Although credit may be available to many consumers in the form of credit cards, lines of credit, installment loans, home equity loans, etc., some individuals must rely on personal loans when necessary because of issues with their credit rating and the inability to obtain credit.
In context, a personal loan is any loan made to a bankruptcy debtor personally by persons with whom the debtor has a personal relationship. Thus, these loans may involve parents, siblings, friends, and partners or significant others. Because personal loans involve close family and friends, they typically require special considerations, thus presenting unique problems for anyone considering bankruptcy.
Personal loans are typically unsecured, which makes them dischargeable in bankruptcy. Any debtor who is planning on filing bankruptcy who owes a debt to a family member or friend must realize that this obligation will be eliminated and discharged in the bankruptcy case.
While debtors have no choice but to schedule and discharge a personal loan debt in a Chapter 7 bankruptcy case, they have a choice and may repay a personal loan in a Chapter 13 bankruptcy case. Chapter 13 plans may designate different classes of unsecured claims as long as the plan does not unfairly discriminate against the different classes.
This is a complicated process and requires the assistance of a bankruptcy attorney experienced in filing Chapter 13 cases like Theron Morrison and any of the attorneys at the Morrison Law Group. Thus, a personal loan may be repaid in the Chapter 13 repayment plan, provided that the plan does not unfairly discriminate and the family member or friend who is a creditor of the debtor files a proof of claim as evidence of the debt.
Often, bankruptcy debtors wrongly believe they can pick and choose which debts to discharge in bankruptcy. Thus, any money borrowed from parents. Friends. Siblings. or any other person must be disclosed and listed on the debtor’s bankruptcy schedules.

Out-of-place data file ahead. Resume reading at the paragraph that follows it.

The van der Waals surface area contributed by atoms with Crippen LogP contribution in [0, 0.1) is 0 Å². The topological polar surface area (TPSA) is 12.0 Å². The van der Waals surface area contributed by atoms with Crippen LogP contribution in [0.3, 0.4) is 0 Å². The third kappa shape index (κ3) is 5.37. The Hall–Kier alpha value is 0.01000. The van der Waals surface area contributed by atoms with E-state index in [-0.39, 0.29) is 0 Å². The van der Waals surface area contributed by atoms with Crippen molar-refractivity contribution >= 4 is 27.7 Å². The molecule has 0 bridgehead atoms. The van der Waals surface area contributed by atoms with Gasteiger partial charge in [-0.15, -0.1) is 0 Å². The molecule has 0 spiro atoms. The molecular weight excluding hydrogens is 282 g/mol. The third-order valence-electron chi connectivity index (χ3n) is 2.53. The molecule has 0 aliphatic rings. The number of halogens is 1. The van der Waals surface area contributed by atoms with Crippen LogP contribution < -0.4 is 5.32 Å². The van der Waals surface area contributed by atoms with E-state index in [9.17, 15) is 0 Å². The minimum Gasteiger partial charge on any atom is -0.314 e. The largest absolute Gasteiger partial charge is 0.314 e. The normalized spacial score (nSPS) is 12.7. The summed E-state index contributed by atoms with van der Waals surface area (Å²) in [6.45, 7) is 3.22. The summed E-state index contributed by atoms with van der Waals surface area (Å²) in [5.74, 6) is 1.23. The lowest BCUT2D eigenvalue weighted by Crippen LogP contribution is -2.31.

Bankruptcy debtors must keep in mind that simply because a personal loan is discharged in a bankruptcy case does not mean that the loan may not still be voluntarily repaid later after the completion of the bankruptcy case.
Debtors who withhold information about a debt will encounter problems during or after their bankruptcy case. This is a violation of the oath that each debtor takes about the truthfulness of the information contained in their bankruptcy documents. By committing this violation, debtors commit perjury, which is a serious offense.
Also, the debt that the debtor fails to list may be the subject of a future lawsuit where the person who was never repaid decides to sue the debtor. If this debt is not disclosed on a debtor’s bankruptcy schedules, a creditor may legally assert that the debt was not discharged in the bankruptcy case and sue the debtor for breach of contract. Typically, in this situation, creditors prevail.
Theron Morrison and the attorneys at the Morrison Law Group have helped 8,000 people file bankruptcy and gain a fresh start. We have helped over 20,000 Utah residents deal with all types of financial difficulties caused by all types of events. Talk to the Morrison Law Group about your Chapter 7 or Chapter 13 bankruptcy options. Call 801.456.9933 today to schedule a FREE consultation. We have locations in Ogden, Logan, Sandy, and St. George to serve the residents of the counties of Weber, Cache, Salt Lake, Utah, Morgan, Davis, Washington, and surrounding areas.